·       Choose someone who can work well within an executive team despite geographical and time differences. Trust is always important, but there needs to be stronger trust than usual as regular monitoring is difficult. Prioritise someone who is an excellent communicator and willing to travel between the US and UK frequently to build that trust.

·       Finally, it also helps to find candidates excited about a cross-border role. They need to like international travel, and they need a good understanding and appreciation for the differences that exist between the US and UK markets – for their employees and for their clients.

·       No two recruitment processes will ever truly be the same, but it is important for businesses to be purposeful in their search for a US leader. But with the right approach and patience, your US operations will be well set up for its growth.

Learn from experience

A cross-cultural perspective can be helpful. For example, at CPOMS and Moneypenny, we could quickly understand how their solutions would apply across the different geographies with their various regulatory frameworks and customer demand drivers. So it really helps to work with a company with experience on the ground in the US, which understands the exceptional growth opportunities for UK-based businesses if executed with careful consideration and planning, while helping you avoid costly and time-consuming pitfalls.”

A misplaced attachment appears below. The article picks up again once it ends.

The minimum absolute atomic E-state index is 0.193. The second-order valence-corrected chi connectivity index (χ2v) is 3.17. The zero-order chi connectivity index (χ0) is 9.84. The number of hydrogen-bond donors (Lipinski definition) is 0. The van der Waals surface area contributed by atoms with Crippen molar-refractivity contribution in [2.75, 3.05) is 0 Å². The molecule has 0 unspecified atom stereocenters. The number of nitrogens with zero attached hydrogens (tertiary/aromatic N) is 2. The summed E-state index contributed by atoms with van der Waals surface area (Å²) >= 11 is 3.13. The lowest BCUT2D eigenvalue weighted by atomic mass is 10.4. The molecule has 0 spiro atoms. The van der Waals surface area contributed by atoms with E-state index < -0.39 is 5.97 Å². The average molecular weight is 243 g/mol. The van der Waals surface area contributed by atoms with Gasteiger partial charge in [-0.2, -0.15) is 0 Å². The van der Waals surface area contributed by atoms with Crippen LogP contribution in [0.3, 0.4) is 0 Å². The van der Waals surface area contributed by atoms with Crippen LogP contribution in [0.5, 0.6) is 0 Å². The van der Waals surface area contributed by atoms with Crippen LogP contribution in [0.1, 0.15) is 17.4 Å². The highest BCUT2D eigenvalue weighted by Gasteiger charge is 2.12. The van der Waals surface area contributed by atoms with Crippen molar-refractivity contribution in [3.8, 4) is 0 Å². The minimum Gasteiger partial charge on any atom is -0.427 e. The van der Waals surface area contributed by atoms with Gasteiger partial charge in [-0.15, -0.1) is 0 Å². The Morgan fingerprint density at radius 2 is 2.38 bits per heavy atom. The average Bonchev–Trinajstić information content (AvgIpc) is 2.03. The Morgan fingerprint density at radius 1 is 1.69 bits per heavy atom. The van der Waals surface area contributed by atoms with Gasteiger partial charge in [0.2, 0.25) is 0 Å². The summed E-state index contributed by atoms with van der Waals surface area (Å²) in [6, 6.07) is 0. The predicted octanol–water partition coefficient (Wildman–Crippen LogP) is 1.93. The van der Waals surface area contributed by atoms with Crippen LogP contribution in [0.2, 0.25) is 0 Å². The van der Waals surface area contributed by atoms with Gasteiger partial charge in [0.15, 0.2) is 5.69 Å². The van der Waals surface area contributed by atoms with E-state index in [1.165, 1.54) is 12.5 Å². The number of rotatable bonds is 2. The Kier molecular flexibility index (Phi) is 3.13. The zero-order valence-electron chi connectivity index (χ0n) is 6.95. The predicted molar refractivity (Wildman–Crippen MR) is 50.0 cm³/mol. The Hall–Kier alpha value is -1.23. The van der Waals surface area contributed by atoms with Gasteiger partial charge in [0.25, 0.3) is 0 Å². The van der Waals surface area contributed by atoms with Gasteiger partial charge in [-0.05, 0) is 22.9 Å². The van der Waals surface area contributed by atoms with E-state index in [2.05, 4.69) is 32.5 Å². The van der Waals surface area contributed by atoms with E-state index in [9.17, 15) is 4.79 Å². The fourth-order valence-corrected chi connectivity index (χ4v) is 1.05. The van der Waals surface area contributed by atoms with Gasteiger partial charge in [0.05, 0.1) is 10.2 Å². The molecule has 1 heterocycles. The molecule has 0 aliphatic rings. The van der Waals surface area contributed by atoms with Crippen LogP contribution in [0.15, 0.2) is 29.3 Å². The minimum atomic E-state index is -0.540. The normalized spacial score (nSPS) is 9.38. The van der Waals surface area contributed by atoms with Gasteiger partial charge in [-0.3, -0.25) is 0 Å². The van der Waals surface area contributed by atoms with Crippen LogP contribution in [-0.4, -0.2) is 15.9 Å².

Notes to Editors:

About ECI  

ECI is a leading private equity investor, focussed on offering collaborative support to management teams. We pride ourselves on being straightforward to deal with, we help where we believe we can add value, and we work in absolute alignment with management teams. This is how we’ve delivered such exceptional results for over 45 years. 

We manage funds of over £2bn and invest in growth businesses valued up to £300m, investing as either a majority or a minority investor. Our growth focus is integral to how we’ve built our team. We’ve created the capability to support management teams on anything from sourcing and executing acquisitions, developing market entry strategies, understanding and improving employee engagement, or ensuring your tech platform can scale as quickly as you are, and much more. Our whole team is committed to doing what we can for the teams we partner with. 

ECI has helped companies such as CPOMS, a provider of cloud-based safeguarding solutions, and Moneypenny, a leader in global outsourced communications, to develop and expand in the US. 

Get in touch to find out more about the fantastic people we’ve invested in and how ECI could support you to achieve your ambitions.